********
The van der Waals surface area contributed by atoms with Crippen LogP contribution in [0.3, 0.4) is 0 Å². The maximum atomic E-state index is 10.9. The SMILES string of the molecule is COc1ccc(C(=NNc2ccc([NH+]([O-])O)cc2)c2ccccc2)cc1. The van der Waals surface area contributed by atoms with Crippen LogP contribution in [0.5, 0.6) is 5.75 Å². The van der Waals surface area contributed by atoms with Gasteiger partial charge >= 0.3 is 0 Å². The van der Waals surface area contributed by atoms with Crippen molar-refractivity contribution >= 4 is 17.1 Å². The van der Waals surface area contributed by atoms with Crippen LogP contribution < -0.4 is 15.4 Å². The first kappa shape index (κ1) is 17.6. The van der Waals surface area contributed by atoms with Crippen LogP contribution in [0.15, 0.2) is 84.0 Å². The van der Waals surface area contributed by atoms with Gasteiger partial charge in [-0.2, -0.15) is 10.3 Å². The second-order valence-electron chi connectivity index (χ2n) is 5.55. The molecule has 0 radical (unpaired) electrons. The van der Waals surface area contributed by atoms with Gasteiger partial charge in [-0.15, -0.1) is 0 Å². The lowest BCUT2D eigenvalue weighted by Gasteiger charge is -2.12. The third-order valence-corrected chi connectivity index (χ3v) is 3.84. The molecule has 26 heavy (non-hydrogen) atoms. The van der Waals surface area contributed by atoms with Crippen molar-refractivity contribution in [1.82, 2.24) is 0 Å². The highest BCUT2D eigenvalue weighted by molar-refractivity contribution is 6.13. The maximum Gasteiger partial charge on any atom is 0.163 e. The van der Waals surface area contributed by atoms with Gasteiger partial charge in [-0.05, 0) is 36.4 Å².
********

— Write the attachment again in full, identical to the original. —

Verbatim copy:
The van der Waals surface area contributed by atoms with Crippen LogP contribution in [0.3, 0.4) is 0 Å². The maximum atomic E-state index is 10.9. The SMILES string of the molecule is COc1ccc(C(=NNc2ccc([NH+]([O-])O)cc2)c2ccccc2)cc1. The van der Waals surface area contributed by atoms with Crippen LogP contribution in [0.5, 0.6) is 5.75 Å². The van der Waals surface area contributed by atoms with Gasteiger partial charge >= 0.3 is 0 Å². The van der Waals surface area contributed by atoms with Crippen molar-refractivity contribution >= 4 is 17.1 Å². The van der Waals surface area contributed by atoms with Crippen LogP contribution < -0.4 is 15.4 Å². The first kappa shape index (κ1) is 17.6. The van der Waals surface area contributed by atoms with Crippen LogP contribution in [0.15, 0.2) is 84.0 Å². The van der Waals surface area contributed by atoms with Gasteiger partial charge in [-0.2, -0.15) is 10.3 Å². The second-order valence-electron chi connectivity index (χ2n) is 5.55. The molecule has 0 radical (unpaired) electrons. The van der Waals surface area contributed by atoms with Gasteiger partial charge in [-0.15, -0.1) is 0 Å². The lowest BCUT2D eigenvalue weighted by Gasteiger charge is -2.12. The third-order valence-corrected chi connectivity index (χ3v) is 3.84. The molecule has 26 heavy (non-hydrogen) atoms. The van der Waals surface area contributed by atoms with Crippen molar-refractivity contribution in [1.82, 2.24) is 0 Å². The highest BCUT2D eigenvalue weighted by molar-refractivity contribution is 6.13. The maximum Gasteiger partial charge on any atom is 0.163 e. The van der Waals surface area contributed by atoms with Gasteiger partial charge in [-0.05, 0) is 36.4 Å².